Alice Question #9 ~ Mad

by Lewis Carroll

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Alice Question #9 ~ Mad

Unread postby Liz » Tue Feb 09, 2010 10:03 am


Alice continues the conversation with the Cheshire-Puss….

Alice felt that this could not be denied, so she tried another question. “What sort of people live about here?”

“In that direction,” the Cat said, waving its right paw round, “lives a Hatter; and in that direction,” waving the other paw, “lives a March Hare. Visit either you like; they're both mad.”

“But I don't want to go among mad people,” Alice remarked.

“Oh, you can't help that,” said the Cat; “we're all mad here. I'm mad. You're mad.”

“How do you know I'm mad?” said Alice.

“You must be,” said the Cat, “or you wouldn't have come here.”

Alice didn't think that proved it at all; however, she went on; “and how do you know that you're mad?”

“To begin with,” said the Cat, “a dog's not mad. You grant that?”

“I suppose so,” said Alice.

“Well then,” the Cat went on, “you see a dog growls when it's angry, and wags its tail when it's pleased. Now I growl when I'm pleased, and wag my tail when I'm angry. Therefore, I'm mad.”

I call it purring, not growling,” said Alice.

“Call it what you like,” said the Cat.


What’s mad? How do you define mad?
You can't judge a book by its cover.

The only thing that matters is the ending. It's the most important part of the story.

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Re: Alice Question #9 ~ Mad

Unread postby Buster » Tue Feb 09, 2010 11:54 am

“Call it what you like,” said the Cat.

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Re: Alice Question #9 ~ Mad

Unread postby Linda Lee » Tue Feb 09, 2010 2:05 pm

I define mad as not being in touch with reality, living in a fantasy world. :-O
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Re: Alice Question #9 ~ Mad

Unread postby gemini » Tue Feb 09, 2010 6:09 pm

I guess Linda Lee's definition is as good as any and living in a fantasy world is pretty much what wonderland was. Everyone there was sort of opposite of reality so mad was normal. So was Alice mad while she was there or was being sane eccentric ?

Is mad only a point of view opposite to what is considered normal?
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Re: Alice Question #9 ~ Mad

Unread postby nebraska » Tue Feb 09, 2010 6:43 pm

gemini wrote:I guess Linda Lee's definition is as good as any and living in a fantasy world is pretty much what wonderland was. Everyone there was sort of opposite of reality so mad was normal. So was Alice mad while she was there or was being sane eccentric ?

Is mad only a point of view opposite to what is considered normal?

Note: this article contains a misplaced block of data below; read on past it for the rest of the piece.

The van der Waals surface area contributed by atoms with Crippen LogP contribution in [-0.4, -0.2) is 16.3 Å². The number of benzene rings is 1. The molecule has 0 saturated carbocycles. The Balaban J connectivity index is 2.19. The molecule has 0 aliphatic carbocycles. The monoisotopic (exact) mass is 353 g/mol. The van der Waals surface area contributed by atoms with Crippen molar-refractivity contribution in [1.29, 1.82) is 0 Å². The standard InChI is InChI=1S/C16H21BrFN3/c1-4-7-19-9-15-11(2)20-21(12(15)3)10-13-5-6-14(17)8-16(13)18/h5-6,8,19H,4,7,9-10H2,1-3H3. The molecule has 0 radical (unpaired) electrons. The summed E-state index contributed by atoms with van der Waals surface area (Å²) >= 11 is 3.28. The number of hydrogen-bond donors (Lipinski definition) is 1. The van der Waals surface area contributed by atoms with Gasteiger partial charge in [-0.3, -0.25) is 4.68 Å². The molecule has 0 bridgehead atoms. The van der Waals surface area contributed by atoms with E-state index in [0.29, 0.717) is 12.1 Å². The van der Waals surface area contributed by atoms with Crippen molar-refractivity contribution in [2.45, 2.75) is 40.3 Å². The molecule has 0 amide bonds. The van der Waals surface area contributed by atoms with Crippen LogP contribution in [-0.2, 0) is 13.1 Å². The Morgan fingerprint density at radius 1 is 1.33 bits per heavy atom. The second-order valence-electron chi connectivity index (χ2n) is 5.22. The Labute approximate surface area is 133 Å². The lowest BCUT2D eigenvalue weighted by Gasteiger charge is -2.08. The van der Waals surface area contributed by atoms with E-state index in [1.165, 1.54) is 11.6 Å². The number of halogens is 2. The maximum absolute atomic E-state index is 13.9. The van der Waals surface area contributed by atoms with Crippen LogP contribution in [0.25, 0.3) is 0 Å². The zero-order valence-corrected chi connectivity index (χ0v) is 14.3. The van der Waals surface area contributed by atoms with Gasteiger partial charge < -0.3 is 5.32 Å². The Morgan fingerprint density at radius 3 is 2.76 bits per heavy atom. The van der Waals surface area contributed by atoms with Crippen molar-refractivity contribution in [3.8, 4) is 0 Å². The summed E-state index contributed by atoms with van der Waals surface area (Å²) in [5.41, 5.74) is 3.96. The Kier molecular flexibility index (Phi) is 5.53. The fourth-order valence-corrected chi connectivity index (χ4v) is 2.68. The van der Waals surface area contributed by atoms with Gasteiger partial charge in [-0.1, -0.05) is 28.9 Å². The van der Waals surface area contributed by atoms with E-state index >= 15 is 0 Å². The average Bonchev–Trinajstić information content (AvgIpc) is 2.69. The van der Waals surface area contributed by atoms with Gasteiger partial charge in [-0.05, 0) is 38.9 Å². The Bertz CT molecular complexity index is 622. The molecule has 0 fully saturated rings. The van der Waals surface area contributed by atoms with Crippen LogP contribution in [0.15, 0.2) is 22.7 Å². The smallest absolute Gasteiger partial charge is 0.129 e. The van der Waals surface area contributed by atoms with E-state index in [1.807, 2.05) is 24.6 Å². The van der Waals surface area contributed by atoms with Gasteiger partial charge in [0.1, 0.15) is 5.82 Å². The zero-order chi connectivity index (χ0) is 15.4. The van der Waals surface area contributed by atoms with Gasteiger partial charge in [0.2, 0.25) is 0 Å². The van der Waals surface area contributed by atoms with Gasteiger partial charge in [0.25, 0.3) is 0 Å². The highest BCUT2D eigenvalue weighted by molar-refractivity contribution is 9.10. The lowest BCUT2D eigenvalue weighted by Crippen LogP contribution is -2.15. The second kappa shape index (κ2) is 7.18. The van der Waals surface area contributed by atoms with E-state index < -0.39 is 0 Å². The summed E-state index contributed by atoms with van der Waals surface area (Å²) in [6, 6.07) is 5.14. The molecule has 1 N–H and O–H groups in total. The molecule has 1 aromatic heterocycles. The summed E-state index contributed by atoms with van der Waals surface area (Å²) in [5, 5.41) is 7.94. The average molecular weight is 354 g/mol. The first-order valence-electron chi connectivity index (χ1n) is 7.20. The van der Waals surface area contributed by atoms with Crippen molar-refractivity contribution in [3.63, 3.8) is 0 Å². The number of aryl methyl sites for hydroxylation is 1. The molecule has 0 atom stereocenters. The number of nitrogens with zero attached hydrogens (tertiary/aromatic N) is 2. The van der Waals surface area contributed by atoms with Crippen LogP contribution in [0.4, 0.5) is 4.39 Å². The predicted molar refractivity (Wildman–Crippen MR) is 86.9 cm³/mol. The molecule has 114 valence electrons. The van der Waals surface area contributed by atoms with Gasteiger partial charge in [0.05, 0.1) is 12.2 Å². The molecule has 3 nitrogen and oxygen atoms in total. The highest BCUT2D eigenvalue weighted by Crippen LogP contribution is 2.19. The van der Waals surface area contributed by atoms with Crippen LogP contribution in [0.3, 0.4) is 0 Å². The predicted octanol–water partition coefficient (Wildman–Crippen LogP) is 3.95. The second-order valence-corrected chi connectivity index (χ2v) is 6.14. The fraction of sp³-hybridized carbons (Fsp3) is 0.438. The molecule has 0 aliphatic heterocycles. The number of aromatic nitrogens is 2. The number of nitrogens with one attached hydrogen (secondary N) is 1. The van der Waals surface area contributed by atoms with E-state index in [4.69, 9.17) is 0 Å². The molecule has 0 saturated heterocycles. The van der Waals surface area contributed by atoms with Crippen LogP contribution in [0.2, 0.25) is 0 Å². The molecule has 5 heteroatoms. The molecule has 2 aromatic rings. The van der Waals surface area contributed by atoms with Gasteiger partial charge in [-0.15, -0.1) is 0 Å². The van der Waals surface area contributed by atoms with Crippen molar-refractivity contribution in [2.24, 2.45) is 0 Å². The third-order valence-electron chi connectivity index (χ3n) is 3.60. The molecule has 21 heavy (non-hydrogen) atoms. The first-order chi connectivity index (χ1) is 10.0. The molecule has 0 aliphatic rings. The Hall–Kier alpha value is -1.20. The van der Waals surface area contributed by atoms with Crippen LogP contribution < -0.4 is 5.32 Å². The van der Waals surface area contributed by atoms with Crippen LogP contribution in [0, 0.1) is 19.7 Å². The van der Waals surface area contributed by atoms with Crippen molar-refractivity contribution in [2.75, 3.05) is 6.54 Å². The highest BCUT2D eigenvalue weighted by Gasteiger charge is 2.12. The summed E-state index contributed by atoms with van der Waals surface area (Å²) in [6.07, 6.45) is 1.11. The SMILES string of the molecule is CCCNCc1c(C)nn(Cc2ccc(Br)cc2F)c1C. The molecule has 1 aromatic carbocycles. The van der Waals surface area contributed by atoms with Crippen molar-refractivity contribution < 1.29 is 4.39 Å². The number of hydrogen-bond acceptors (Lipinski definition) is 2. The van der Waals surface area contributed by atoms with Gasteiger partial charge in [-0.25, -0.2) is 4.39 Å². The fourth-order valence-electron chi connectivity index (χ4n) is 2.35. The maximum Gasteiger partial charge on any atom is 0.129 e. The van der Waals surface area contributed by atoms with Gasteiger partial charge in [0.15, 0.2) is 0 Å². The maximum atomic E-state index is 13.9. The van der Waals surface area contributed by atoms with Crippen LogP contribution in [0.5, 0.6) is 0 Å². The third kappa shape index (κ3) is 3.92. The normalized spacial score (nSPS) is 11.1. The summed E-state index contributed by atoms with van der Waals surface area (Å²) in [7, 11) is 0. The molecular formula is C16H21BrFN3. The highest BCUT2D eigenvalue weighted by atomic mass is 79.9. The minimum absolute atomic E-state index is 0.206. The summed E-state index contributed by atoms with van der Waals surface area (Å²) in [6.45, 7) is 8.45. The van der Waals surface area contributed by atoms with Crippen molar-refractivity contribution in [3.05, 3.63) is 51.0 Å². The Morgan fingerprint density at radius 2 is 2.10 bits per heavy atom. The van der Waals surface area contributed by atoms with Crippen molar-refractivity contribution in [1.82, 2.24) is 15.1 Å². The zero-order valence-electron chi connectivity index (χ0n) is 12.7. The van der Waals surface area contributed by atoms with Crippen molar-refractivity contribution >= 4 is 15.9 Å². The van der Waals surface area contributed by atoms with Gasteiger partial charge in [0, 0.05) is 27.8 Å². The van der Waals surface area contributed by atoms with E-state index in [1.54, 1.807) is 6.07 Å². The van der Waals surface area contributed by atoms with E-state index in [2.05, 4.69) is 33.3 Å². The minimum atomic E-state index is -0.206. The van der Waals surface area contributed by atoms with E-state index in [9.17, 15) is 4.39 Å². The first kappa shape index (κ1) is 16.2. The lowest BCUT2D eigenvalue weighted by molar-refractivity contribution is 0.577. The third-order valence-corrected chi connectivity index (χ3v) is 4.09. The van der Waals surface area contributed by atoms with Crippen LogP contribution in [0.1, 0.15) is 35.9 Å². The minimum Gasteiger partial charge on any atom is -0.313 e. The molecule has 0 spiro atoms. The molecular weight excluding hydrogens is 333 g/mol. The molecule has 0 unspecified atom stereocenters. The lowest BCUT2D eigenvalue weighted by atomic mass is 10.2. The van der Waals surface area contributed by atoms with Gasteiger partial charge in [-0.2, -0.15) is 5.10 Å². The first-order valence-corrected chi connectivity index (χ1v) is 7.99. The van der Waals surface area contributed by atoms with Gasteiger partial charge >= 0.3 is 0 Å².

I was sort of thinking something along that same line. I suppose we are all a little mad in one way or another, or at one time or another......... :hypnotic:

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Re: Alice Question #9 ~ Mad

Unread postby fansmom » Tue Feb 09, 2010 7:14 pm

A few months ago, my book club that meets in a bar read The Master and Margarita, by Mikhail Bulgakov, which takes place in the Soviet Union in the 1930's, and is set in part in an asylum, so you can imagine that we discussed madness. We decided that sanity is relative. What would be appropriate in the US in 2010 would have looked like madness in the USSR in the 1930's, and vice versa. What's normal inside a mental institution wouldn't be normal outside.

There is no normal in Wonderland.

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Re: Alice Question #9 ~ Mad

Unread postby Liz » Tue Feb 09, 2010 10:32 pm

Great answers all around, albeit a bit mad. :bigwink:

I would say that it is an inability to get in touch with reality, a skewed sense of reality or an inability to deal with reality.

I’m a little bit that way at times. :blush:

I agree that insanity can be relative. What is culturally acceptable now wasn’t always so. For example, the idea that a woman would want to be independent and have her own career was considered mad at one time.
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Re: Alice Question #9 ~ Mad

Unread postby deppaura » Tue Feb 09, 2010 10:40 pm

The degree of "madness" seems to be defined by each culture and/or society. There is a fine line between madness and brilliance, or genius. One a blessing, one a curse? Maybe it depends on your viewpoint. WHO knows?

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Re: Alice Question #9 ~ Mad

Unread postby DeppInTheHeartOfTexas » Wed Feb 10, 2010 4:06 pm

You all seem to have the same thoughts I was having. Madness is basically a cultural norm. There may be some defining lines, say murder, that would be widely accepted as over the line but generally there is a societal tolerance that defines madness. When I was in the grocery store the other day a lady was walking around looking at things and she kept saying the word "meatballs" over and over. It was definitely odd behavior but I don't know if it would be considered mad even though she was drawing some strange looks! :-O
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Re: Alice Question #9 ~ Mad

Unread postby Liz » Thu Feb 11, 2010 2:06 am

Mad for meatballs, for sure. :grin:
You can't judge a book by its cover.

The only thing that matters is the ending. It's the most important part of the story.


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